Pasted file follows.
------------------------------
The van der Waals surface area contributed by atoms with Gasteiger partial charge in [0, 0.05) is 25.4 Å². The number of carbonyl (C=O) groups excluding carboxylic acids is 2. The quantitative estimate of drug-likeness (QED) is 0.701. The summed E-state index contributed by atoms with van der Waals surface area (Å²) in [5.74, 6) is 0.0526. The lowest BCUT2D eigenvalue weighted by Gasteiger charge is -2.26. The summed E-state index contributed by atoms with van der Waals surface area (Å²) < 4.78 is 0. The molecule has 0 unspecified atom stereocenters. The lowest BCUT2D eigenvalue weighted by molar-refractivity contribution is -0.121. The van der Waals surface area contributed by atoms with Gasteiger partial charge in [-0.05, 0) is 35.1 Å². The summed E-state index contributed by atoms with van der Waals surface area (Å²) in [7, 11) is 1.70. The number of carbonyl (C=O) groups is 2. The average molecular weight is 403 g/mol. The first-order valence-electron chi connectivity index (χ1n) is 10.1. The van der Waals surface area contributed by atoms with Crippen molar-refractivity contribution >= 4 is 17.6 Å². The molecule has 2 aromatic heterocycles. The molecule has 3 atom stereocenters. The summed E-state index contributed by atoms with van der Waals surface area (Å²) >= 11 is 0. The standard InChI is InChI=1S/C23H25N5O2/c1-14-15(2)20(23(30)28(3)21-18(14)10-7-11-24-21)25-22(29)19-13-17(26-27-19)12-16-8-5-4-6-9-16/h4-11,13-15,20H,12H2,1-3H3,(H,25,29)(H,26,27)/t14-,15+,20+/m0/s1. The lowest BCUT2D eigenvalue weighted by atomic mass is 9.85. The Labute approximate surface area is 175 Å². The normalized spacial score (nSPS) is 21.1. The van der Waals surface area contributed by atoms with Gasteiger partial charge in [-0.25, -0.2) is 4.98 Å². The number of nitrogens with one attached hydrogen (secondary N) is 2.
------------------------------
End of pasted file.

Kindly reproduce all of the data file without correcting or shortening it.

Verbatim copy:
The van der Waals surface area contributed by atoms with Gasteiger partial charge in [0, 0.05) is 25.4 Å². The number of carbonyl (C=O) groups excluding carboxylic acids is 2. The quantitative estimate of drug-likeness (QED) is 0.701. The summed E-state index contributed by atoms with van der Waals surface area (Å²) in [5.74, 6) is 0.0526. The lowest BCUT2D eigenvalue weighted by Gasteiger charge is -2.26. The summed E-state index contributed by atoms with van der Waals surface area (Å²) < 4.78 is 0. The molecule has 0 unspecified atom stereocenters. The lowest BCUT2D eigenvalue weighted by molar-refractivity contribution is -0.121. The van der Waals surface area contributed by atoms with Gasteiger partial charge in [-0.05, 0) is 35.1 Å². The summed E-state index contributed by atoms with van der Waals surface area (Å²) in [7, 11) is 1.70. The number of carbonyl (C=O) groups is 2. The average molecular weight is 403 g/mol. The first-order valence-electron chi connectivity index (χ1n) is 10.1. The van der Waals surface area contributed by atoms with Crippen molar-refractivity contribution >= 4 is 17.6 Å². The molecule has 2 aromatic heterocycles. The molecule has 3 atom stereocenters. The summed E-state index contributed by atoms with van der Waals surface area (Å²) >= 11 is 0. The standard InChI is InChI=1S/C23H25N5O2/c1-14-15(2)20(23(30)28(3)21-18(14)10-7-11-24-21)25-22(29)19-13-17(26-27-19)12-16-8-5-4-6-9-16/h4-11,13-15,20H,12H2,1-3H3,(H,25,29)(H,26,27)/t14-,15+,20+/m0/s1. The lowest BCUT2D eigenvalue weighted by atomic mass is 9.85. The Labute approximate surface area is 175 Å². The normalized spacial score (nSPS) is 21.1. The van der Waals surface area contributed by atoms with Gasteiger partial charge in [-0.25, -0.2) is 4.98 Å². The number of nitrogens with one attached hydrogen (secondary N) is 2.